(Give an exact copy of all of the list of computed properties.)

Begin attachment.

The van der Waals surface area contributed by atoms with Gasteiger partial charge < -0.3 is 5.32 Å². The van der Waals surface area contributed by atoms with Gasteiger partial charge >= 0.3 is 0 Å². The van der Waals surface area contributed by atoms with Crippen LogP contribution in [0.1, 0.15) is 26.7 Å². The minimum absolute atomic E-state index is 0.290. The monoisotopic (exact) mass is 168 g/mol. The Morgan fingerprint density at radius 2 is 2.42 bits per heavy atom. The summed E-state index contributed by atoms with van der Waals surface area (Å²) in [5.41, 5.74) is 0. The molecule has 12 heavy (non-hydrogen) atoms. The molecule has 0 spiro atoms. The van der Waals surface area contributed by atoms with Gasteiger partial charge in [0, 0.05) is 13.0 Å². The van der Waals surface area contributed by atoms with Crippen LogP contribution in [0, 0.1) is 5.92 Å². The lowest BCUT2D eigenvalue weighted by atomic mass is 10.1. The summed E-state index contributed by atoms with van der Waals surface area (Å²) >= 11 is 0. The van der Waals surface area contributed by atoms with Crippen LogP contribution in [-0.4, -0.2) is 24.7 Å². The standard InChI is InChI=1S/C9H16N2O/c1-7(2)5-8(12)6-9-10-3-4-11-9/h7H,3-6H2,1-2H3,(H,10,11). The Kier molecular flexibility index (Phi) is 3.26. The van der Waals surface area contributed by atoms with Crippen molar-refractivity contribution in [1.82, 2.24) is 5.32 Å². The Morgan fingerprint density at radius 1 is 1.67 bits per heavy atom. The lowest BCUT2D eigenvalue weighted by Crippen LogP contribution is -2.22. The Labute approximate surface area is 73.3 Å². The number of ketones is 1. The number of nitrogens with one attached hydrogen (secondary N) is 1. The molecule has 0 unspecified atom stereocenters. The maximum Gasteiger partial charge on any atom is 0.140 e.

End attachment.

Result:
The van der Waals surface area contributed by atoms with Gasteiger partial charge < -0.3 is 5.32 Å². The van der Waals surface area contributed by atoms with Gasteiger partial charge >= 0.3 is 0 Å². The van der Waals surface area contributed by atoms with Crippen LogP contribution in [0.1, 0.15) is 26.7 Å². The minimum absolute atomic E-state index is 0.290. The monoisotopic (exact) mass is 168 g/mol. The Morgan fingerprint density at radius 2 is 2.42 bits per heavy atom. The summed E-state index contributed by atoms with van der Waals surface area (Å²) in [5.41, 5.74) is 0. The molecule has 12 heavy (non-hydrogen) atoms. The molecule has 0 spiro atoms. The van der Waals surface area contributed by atoms with Gasteiger partial charge in [0, 0.05) is 13.0 Å². The van der Waals surface area contributed by atoms with Crippen LogP contribution in [0, 0.1) is 5.92 Å². The lowest BCUT2D eigenvalue weighted by atomic mass is 10.1. The summed E-state index contributed by atoms with van der Waals surface area (Å²) >= 11 is 0. The van der Waals surface area contributed by atoms with Crippen LogP contribution in [-0.4, -0.2) is 24.7 Å². The standard InChI is InChI=1S/C9H16N2O/c1-7(2)5-8(12)6-9-10-3-4-11-9/h7H,3-6H2,1-2H3,(H,10,11). The Kier molecular flexibility index (Phi) is 3.26. The van der Waals surface area contributed by atoms with Crippen molar-refractivity contribution in [1.82, 2.24) is 5.32 Å². The Morgan fingerprint density at radius 1 is 1.67 bits per heavy atom. The lowest BCUT2D eigenvalue weighted by Crippen LogP contribution is -2.22. The Labute approximate surface area is 73.3 Å². The number of ketones is 1. The number of nitrogens with one attached hydrogen (secondary N) is 1. The molecule has 0 unspecified atom stereocenters. The maximum Gasteiger partial charge on any atom is 0.140 e.